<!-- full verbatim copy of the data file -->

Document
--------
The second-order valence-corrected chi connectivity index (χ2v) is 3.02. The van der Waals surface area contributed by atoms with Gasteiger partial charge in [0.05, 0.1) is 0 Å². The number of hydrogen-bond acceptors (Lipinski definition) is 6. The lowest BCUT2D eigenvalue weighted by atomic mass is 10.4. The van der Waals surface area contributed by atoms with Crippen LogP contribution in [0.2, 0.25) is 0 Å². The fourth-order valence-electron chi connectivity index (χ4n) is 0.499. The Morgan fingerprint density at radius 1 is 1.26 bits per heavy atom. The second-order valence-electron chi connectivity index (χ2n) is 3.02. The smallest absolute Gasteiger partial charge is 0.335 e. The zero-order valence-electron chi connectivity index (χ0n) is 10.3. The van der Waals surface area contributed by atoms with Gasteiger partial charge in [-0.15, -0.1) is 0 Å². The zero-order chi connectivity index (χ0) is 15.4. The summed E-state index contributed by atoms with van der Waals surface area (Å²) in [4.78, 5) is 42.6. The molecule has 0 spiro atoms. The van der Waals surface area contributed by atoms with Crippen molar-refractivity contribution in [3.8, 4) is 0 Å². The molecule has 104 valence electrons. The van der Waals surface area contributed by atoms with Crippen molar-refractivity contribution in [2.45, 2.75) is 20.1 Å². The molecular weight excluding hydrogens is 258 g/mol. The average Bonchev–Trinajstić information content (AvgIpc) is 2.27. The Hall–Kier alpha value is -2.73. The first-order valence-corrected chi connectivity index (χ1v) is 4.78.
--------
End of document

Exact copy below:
The second-order valence-corrected chi connectivity index (χ2v) is 3.02. The van der Waals surface area contributed by atoms with Gasteiger partial charge in [0.05, 0.1) is 0 Å². The number of hydrogen-bond acceptors (Lipinski definition) is 6. The lowest BCUT2D eigenvalue weighted by atomic mass is 10.4. The van der Waals surface area contributed by atoms with Crippen LogP contribution in [0.2, 0.25) is 0 Å². The fourth-order valence-electron chi connectivity index (χ4n) is 0.499. The Morgan fingerprint density at radius 1 is 1.26 bits per heavy atom. The second-order valence-electron chi connectivity index (χ2n) is 3.02. The smallest absolute Gasteiger partial charge is 0.335 e. The zero-order valence-electron chi connectivity index (χ0n) is 10.3. The van der Waals surface area contributed by atoms with Gasteiger partial charge in [-0.15, -0.1) is 0 Å². The zero-order chi connectivity index (χ0) is 15.4. The summed E-state index contributed by atoms with van der Waals surface area (Å²) in [4.78, 5) is 42.6. The molecule has 0 spiro atoms. The van der Waals surface area contributed by atoms with Crippen molar-refractivity contribution in [3.8, 4) is 0 Å². The molecule has 104 valence electrons. The van der Waals surface area contributed by atoms with Crippen molar-refractivity contribution in [2.45, 2.75) is 20.1 Å². The molecular weight excluding hydrogens is 258 g/mol. The average Bonchev–Trinajstić information content (AvgIpc) is 2.27. The Hall–Kier alpha value is -2.73. The first-order valence-corrected chi connectivity index (χ1v) is 4.78.